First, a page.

Our nation loses six teens a day to car accidents. That is over 2,000 teens every year lost in car accidents that are often preventable.
The Center for Disease Control (CDC) says that parents are one key to keeping teen drivers safe on our roads. As part of its Saving Lives, Protecting People program, the CDC lists eight danger zones and gives recommendations on what parents can do to keep teens safer on the roads.
In its article Parents Are the Key to Safe Teen Drivers, the CDC encourages parents to educate their young drivers on the leading causes of teen crashes. Review the CDC's eight danger zones and talk to your teen driver today!
1. Driver Inexperience
The risk of being involved in a car accident is highest the first year a teen has their license. Parents are encouraged to provide at least 30 to 50 hours of supervised driving practice over at least six months. Driving practice should be done on a variety of roads, at different times of day, and in varied weather and traffic conditions. Before a teen can get their Florida drivers license they must complete 50 hours of driving experience. Learn about obtaining a Florida learners permit!
2. Driving with Teen Passengers
Car accident risk increases when teens drive with other teens in the car. The CDC recommends limiting the number of teen passengers your teen can have to zero or one for at least the first six months that your teen is driving.
3. Nighttime Driving
For people of all ages, fatal crashes are more likely to occur at night. The risk is even greater for teens. Florida restricts night time driving for teens with learners permits. Night driving is not allowed during the first three months. After three months a teen may drive until 10 p.m.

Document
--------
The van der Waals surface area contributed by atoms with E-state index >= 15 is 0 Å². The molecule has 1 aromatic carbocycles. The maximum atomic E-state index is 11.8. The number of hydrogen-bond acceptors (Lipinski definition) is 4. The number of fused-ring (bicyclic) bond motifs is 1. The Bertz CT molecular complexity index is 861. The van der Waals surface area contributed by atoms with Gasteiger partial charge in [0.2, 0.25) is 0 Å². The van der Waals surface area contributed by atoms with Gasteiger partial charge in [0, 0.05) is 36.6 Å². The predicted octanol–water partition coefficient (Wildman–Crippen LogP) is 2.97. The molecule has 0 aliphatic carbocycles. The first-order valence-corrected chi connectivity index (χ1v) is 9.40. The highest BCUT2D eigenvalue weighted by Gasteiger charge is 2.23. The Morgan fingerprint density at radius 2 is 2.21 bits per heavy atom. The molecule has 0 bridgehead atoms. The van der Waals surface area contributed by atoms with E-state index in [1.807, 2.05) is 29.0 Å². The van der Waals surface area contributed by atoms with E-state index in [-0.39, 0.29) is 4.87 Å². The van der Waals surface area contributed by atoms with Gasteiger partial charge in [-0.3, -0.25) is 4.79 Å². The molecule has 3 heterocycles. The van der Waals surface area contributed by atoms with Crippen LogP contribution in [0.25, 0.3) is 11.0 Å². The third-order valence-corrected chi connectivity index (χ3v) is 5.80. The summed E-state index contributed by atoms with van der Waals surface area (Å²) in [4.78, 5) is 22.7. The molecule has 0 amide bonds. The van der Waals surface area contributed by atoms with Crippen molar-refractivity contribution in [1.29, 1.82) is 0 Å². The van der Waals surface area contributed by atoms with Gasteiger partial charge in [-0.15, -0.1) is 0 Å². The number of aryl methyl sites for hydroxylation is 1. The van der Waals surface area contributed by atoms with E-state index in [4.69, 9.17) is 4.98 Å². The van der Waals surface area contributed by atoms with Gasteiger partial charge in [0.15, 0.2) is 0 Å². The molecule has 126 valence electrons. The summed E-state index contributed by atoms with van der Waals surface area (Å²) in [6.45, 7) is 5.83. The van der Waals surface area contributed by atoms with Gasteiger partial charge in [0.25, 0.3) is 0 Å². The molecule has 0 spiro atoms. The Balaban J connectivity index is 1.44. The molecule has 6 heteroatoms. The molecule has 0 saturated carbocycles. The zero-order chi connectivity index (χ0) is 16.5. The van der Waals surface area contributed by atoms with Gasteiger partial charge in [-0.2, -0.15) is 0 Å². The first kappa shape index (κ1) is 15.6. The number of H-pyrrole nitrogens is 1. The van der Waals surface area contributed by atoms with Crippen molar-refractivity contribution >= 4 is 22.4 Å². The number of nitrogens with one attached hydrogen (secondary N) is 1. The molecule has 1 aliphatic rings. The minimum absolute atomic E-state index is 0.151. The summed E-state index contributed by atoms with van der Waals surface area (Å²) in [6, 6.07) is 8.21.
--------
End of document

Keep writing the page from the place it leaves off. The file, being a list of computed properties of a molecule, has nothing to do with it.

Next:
4. Not Using Seat Belts
Wearing your seat belt is the most effective way to prevent serious injury or death if you are in a car accident. In you are in a car accident, wearing your seat belt reduces the risk of dying or being severely injured by almost 50%.
5. Distracted Driving
Distractions increase a teens risk of being involved in a car crash. The CDC recommends that parents not allow their teens to do activities that may take their attention from the road, such as using their cell phone, texting, eating, or playing with the radio. Learn more about distracted driving here.
6. Drowsy Driving
Drowsy driving causes thousands of crashes each year. Teens are most tired and at risk when driving in the early morning or late at night.
7. Reckless Driving
Research shows that teens lack the experience, judgment, and maturity to adequately assess risky situations. The CDC encourages parents to make sure their teen knows to adjust their speed to match road conditions, to follow the speed limit, and to avoid following the car in front of them too closely.
8. Impaired Driving
Even one drink will impair a teens ability to drive a car. Teen drivers are 17 times more likely to die in a crash when they have a blood alcohol concentration of .08% than when they have not been drinking. The CDC recommends that you talk to your teen about the dangers of drinking and driving.
You can enforce safe driving habits by using a parent-teen driving agreement. The driving agreement puts the rules in writing. It sets clear expectations and outlines the consequences for breaking the rules. Together we can keep all of our teens safe on the roads!
If you have been injured in a car accident in Florida, contact us to schedule a free consultation. We are here to help you get the compensation you deserve. We invite you to learn more about our firm here. With offices in Kissimmee, Orlando, and St. Cloud, we are proud to serve clients throughout Osceola County and Orange County, FL.